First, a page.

ART: Inside the Studio

Mithu Sen: The Constant Performer

Rosalyn D’Mello is an art critic and the author of A Handbook For My Lover
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The subversive brio of Mithu Sen. Photographs: Rohit Chawla

“T-E-T-H-E-R,” I SPELL out as Mithu Sen eagerly composes the word on a sheet of paper. She is stretched elegantly on the diwan, her back against the wall, in her artist husband Samit Das’ study, located in her studio in Faridabad. I was responding to her request for the nuance behind this word I happened to use in a sentence a minute ago—“I’m pretty sure I don’t want anything that tethers me, that’s like an attachment,” I had said. I wondered whether this wordily secret I was sharing would someday manifest in her practice, possibly in its inverted form. Sen, who has an affinity for the connotative possibilities of the prefix ‘un’, would perhaps co-opt the word as ‘untethered.’ I am somewhat intrigued that it hadn’t already been consolidated into her linguistic vocabulary, considering how it so aptly and succinctly defines both her being and her practice.

“I’m trying to undo myself,” Sen had said sometime at the start of our conversation. This was my first unofficial trip to her studio. It had been in the works for a while, but scheduling it had been a challenge, since our travel dates tended to clash. So, two weeks after I had returned from my month-long residency in Goa, where I’d made my one- night only debut as a performance artist, I asked her if I could come by. It seemed like an opportune moment for us to exchange notes, given that until then I had never fully inhabited the mind space of an artist. “You’re looking so fresh and beautiful,” she said to me. “You have this glow coming out and it shows in your body. Some kind of sublime.” I explained it had everything to do with my performance piece, The Miracle of the Loaves and the Fish, a three-course textual meal. She urged me to talk her through it, and relished every detail. When I told her I was trying to complicate the categories of writer and artist, she offered her own semantic dilemma as a counterpoint.

Critics, curators and gallerists often asked her about her supposed ‘transition’ from visual to performance art; a trajectory that Sen does not necessarily subscribe to, or one that her practice always repudiates. “I conceptualise my being as a constantly performing entity,” she said. “Whether I write a letter or draw on a surface, I am processing myself.” In choosing to relentlessly ‘undo’ herself, Sen has been privileging the idea of her practice as a continuum rather than as a series of medium-driven explorations. At its blatant core is her physical and emotional self. “Everything comes to me through the sensation of body—touch, smell, sound—and not as theory,” she says when I ask her about the relationship between intuition and art making.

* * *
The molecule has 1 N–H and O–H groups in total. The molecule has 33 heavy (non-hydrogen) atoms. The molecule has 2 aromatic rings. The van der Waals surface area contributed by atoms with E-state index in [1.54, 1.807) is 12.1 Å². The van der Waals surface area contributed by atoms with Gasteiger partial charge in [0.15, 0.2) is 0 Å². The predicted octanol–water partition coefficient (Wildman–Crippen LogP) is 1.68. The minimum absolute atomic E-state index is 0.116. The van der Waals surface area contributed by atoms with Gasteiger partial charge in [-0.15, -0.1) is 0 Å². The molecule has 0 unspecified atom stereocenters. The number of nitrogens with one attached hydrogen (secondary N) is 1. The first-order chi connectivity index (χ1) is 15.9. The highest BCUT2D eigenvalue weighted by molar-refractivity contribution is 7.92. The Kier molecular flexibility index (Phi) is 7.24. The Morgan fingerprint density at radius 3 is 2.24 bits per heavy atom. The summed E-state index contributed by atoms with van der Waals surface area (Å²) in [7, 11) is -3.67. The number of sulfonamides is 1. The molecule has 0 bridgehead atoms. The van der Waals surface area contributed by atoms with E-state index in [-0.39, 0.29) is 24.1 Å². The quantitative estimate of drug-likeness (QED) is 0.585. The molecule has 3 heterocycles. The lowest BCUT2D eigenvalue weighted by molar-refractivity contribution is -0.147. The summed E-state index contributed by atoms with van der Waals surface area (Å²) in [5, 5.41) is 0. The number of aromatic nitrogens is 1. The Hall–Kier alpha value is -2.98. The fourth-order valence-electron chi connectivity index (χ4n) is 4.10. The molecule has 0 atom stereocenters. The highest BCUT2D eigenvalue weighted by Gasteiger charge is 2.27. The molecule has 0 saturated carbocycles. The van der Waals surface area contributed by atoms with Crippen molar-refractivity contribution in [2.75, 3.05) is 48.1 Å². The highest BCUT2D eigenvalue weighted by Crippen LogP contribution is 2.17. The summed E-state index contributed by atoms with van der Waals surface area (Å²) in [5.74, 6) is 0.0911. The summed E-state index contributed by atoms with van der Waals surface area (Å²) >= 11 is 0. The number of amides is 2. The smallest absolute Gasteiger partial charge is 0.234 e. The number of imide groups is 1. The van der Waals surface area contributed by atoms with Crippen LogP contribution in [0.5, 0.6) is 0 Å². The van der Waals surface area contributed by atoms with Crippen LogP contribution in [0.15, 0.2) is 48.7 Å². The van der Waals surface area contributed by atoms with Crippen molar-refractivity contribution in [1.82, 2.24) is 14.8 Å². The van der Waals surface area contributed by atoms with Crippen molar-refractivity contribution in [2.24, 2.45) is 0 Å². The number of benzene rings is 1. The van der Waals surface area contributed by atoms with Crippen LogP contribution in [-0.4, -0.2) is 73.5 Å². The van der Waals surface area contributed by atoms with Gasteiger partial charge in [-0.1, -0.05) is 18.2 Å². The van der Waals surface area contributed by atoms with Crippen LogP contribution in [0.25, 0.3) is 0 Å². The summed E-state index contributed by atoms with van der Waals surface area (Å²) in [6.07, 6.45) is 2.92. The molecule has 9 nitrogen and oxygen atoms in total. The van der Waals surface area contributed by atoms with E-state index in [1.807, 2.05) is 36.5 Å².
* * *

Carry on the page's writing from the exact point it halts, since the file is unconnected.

If anything, the bottom line of Sen’s practice is her continual engagement with subverting hierarchies and hegemonies, whether sexual, political, regional, emotional, or lingual, which are embedded in society and surface as taboos. Sen believes that all her art work— poetry, drawing, sculpture, objects, graffiti, installation, photography, film, home décor, friendship, teasing, provocation, phone calls, Facebooking and Instagramming—stems from a conceptual and interactive drawing background. ‘This variety of media defines my constant need to be expressive in whatever way possible and keeps me free from the self-imposed restrictions of a singular practice,’ she writes in the introduction to her website-in-progress that will be an imaginative storehouse of information on her art. Sen reveals to me the code she has evolved to help her classify her body of work: Radical Hospitality; (unmonolith) Identity; Lingual Anarchy; Untaboo Sexuality; and Counter Capitalism. Her various projects and pieces often are not fixed but broadly occupy these notional territories. Sen’s very purpose in life is to live as though she herself were an ever- evolving work of art.

I conceptualise my being as a constantly performing entity. Whether I write a letter or draw on a surface, I am processing myself

Her last birthday, on October 26, 2016, served as an excellent reminder of this predisposition. Having spent over 100 hours editing a video that would form the backdrop to her performance piece, Aphasia, which she would later present at The Guggenheim as part of ‘Field Meeting: Thinking Practice’, a collateral event of the Asia Contemporary Art Week, Sen decided against her initial impulse to spend the day by herself and instead posted an open invitation on her Facebook page saying she was turning 117 again. ‘Please come home,’ she said, with a postscript about her inability to decide on return gifts. I went around 9 pm and found Sen sitting in the corner of her living room surrounded by paper and her signature shade of crimson paint. She was preparing drawings on paper that she gifted each guest who turned up, along with a little succulent, or what she called a “dry plant from my garden with a promise of watering and love.” The next day she posted a thank you note. ‘Not bound by rules of grammar, formalities, hesitation, diction, direction, vocabulary and syntax, a shortest birthday notice with abbreviated words on social media last morning… seemed a joke indeed,’ she wrote. She said she felt like how the rain feels when it is measured in inches. Her note, while conveying so much of her inherently generous spirit, also betrayed her inclination towards short-changing herself, for there was very little motivation for those of us who’ve known her and consider her to be a friend to not have shown up at her doorstep. Her radical hospitality has always been the lure. Sen was particularly effusive that evening. She wore a mossy green sari with the edge of her pallu tucked near her waist and had crowned her bunned hair with flowers, Kahlo-like. As usual, Sen and I posed for a selfie, which I later titled ‘sisters-in-love’, a reference to an in-joke we share on account of our shared complexion, an attribute that has often been the source of confusion where travelling curators have mistaken me for her. During our last meeting, though, Sen recounted how, for a change, it was she who had recently been mistaken for me. We burst out laughing, unable to contain our disbelief. “We really are like soul sisters,” she said, implying that, apart from our somewhat similar apparitions, both our praxis derive from our preoccupation with the body.